Elsevier, the publishing giant, embodies everything wrong with the scientific publishing industry today. Its practices actively harm science and scientific progress, harming human progress as collateral. It has staggeringly high margins – more than Apple and Google! That’s not entirely surprising. After all, it is in the business of taking content from scientists for free, making them review for free, and then charging for that content. These journals have simply become walled gardens for science and progress that rightly belongs to us all.
Of course, there is a lot wrong with the way science is done from the choice of statistics to replication issues. However, journal publication for the sciences ranks up top as one of the most important issues facing the industry today.
Blockchain to the Rescue?
To be sure, we don’t believe there is an easy solution to these problems. Scientists still publish in these journals, even if they don’t want to, because everyone else judges them by the ‘prestige’ of these journals. It is a huge issue in general, one that rivals Moloch. There won’t be easy solutions.
However, a blockchain based solution can offer a way, and lessons to learn on the way for even better systems for the future.
So what is Orvium’s idea? To make all the scientific papers open access, and use the blockchain to track all the ‘metadata’ such as peer review and any changes done to the articles. In addition, the articles themselves, and the corresponding data for the research, are published on decentralized storage systems, so no one party is in control of the world’s information.
Also, Orvium gives the scientists a choice of licensing, so things don’t necessarily need to be free for all uses. It is, after all, up to the scientists and government (that usually funds a lot of work) to determine how to disseminate the information from these projects. Transparency is the blockchain hallmark, and so is science’s.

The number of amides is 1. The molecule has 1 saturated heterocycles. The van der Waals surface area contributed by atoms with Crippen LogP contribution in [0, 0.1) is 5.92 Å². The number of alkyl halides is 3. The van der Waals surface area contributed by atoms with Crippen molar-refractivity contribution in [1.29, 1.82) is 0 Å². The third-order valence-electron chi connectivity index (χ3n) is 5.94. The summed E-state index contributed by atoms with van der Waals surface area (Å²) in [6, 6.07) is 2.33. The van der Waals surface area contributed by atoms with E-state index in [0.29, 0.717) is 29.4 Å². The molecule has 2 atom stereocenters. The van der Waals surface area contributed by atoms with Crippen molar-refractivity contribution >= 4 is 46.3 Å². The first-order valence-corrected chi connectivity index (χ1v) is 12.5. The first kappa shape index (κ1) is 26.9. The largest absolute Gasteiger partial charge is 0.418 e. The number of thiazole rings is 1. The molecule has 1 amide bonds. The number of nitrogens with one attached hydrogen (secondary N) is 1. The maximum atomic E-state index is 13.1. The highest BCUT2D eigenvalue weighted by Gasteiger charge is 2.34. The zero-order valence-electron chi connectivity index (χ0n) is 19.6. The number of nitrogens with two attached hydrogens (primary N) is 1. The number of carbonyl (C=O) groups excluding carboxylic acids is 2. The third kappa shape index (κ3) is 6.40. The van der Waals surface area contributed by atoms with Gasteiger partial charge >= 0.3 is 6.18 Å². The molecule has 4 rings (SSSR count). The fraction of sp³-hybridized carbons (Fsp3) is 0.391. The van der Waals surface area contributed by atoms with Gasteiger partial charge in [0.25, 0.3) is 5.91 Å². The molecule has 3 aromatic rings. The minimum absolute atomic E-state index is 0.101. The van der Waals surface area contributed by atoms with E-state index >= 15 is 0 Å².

In fact, the Orvium system is so designed that you can make your own journal. That’s right – scientists can get together and create their own journals. This is because Orvium offers low-cost alternatives to existing systems. This is important for competition. Then, you as a journal creator, don’t need to charge a lot of money for access. We can live in a world of more decentralized journals. That world will contain better systems for everyone since there is no monopoly on new knowledge. The papers and research will still be accessible to everyone. If you want to run a journal, you can provide curation services, peer-review, etc. You can even make a profit, but not form a monopoly. That’s indeed the best of capitalism as well.
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